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by revere, cross-posted from Effect Measure

We are now almost through the period considered to be the traditional flu season (to the end of March in the temperate northern hemisphere) and so far the amount of documented influenza infection is at a relatively low normal level and pneumonia and influenza deaths are about usual for this time of year. Said another way, there so far has been no big “third wave” of pandemic swine flu. Most flu experts didn’t know what would happen but if they had to bet, probably would have bet on a resurgence. I suppose it could still happen, since the original transmission in the community occurred “out of season” (April to June of last year). But now the odds look to be against it. So what lesson do we draw from this? I hope it’s not the wrong one:

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by revere, cross-posted from Effect Measure

The latest study on flu vaccine effectiveness in children has been well discussed in the MSM and the flu blogs, so I’ll point you to those excellent pieces (Branswell, crof, Mike Coston at Avian Flu Diary) and just add some things not covered elsewhere. The full text of the article is available for free at JAMA and it’s a pretty good read, so if you want to see for yourself what is involved I urge you to read it, too. First, let me back up a bit and connect this to the controversy about observational and randomized clinical trials we’ve been discussing here of late (before my grant writing interfered, anyway).

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by revere, cross-posted from Effect Measure

It really gives me heartburn to see an otherwise sensible article in AOLNews by Katie Drummond with a headline: “Hyping H1N1: Did It Create a Dangerous Flu Fatigue?” I don’t know if that was her title or not. Newspapers have headline writers who often seem never to have read the piece they are headlining, but online authors often title their own pieces. In any event, the word in the headline I object to is “Hyping.” It implies deliberate exaggeration for ulterior motives.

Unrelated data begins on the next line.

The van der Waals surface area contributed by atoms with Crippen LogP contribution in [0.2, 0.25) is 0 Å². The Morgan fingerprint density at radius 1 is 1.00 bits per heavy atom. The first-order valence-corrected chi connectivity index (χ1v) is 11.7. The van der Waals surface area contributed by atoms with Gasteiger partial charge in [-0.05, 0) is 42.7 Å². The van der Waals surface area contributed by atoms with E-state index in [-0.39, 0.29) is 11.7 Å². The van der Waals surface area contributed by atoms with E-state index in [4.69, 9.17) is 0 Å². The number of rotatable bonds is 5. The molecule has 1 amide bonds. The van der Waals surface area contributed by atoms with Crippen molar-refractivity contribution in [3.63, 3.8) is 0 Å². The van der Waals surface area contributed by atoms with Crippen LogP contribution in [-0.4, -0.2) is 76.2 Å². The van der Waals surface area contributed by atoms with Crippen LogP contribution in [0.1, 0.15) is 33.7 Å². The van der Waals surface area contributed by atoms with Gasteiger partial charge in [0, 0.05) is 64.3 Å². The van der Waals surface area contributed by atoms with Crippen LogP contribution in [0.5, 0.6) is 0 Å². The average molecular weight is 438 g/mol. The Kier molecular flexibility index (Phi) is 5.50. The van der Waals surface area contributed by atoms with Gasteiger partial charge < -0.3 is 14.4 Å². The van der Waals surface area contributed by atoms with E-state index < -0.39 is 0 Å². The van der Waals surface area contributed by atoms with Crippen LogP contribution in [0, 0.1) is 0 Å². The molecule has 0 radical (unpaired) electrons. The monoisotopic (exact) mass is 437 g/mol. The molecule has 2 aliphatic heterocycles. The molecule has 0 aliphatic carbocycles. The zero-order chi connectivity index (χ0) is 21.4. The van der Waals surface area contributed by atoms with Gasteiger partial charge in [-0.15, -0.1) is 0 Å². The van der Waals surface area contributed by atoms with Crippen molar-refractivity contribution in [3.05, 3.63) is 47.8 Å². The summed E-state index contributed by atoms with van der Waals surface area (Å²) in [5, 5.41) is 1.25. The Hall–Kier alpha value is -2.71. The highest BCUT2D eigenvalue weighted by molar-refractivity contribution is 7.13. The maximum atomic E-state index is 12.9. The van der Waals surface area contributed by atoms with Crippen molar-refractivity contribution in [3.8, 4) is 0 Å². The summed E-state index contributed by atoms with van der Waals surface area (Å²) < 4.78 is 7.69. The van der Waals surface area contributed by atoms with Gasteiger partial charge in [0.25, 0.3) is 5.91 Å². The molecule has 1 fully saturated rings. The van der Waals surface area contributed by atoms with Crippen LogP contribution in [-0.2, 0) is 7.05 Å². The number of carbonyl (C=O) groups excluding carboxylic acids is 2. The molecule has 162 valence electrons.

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by revere, cross-posted from Effect Measure

The National Health Interview Survey (NHIS) has been conducted since 1957 and is one of the main instruments to get a glimpse at the health of the US population. The NHIS is a “multistage area probability design,” or what many call cluster sampling. The idea is to first sample geographic areas in all 50 sates and the District of Columbia, where the area might be a county, a small adjoining group of counties in sparsely populated places or a metropolitan area where population is dense. The list of areas to be sampled has about 1900 entries and 428 are drawn at random, although all states are sampled. So that’s the first stage. Within these primary sampling units subsamples of either 8, 12 or 16 addresses are then drawn or a sample of 4 housing units built after the year 2000. The sample isn’t a straight random sample of the population as Blacks, Hispanics and Asians are oversampled via a screening procedure or by including areas known by the previous census to have higher numbers of these demographic groups. You can read more details at the NHIS site. Interviewing of sampled households goes on throughout the year to get a representative sample of adult, non-institutionalized resident of the US. Participation is voluntary, but response rates exceed 90%, which is pretty amazing.

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by revere, cross-posted from Effect Measure

Congratulations, North Carolina. You are getting brand new $52 million facility for your State Public Health Laboratory and Office of the Chief Medical Examiner, each in separate wings of a 220,000 square foot facility in Raleigh. Sounds great. But if you work there you might want to shower at home and bring bottled water. And better check your benefits. Because the company that got the contract is non other than Kellogg Brown & Root (KBR), until recently a Halliburton subsidiary and notorious Iraq contractor under investigation for shoddy electrical work resulting in the electrocution deaths of 18 US soldiers while showering (the company’s defense? it wasn’t required to follow US electrical codes in Iraq); and exposing workers in a water injection plant to carcinogenic agents. Oh, and the benefits?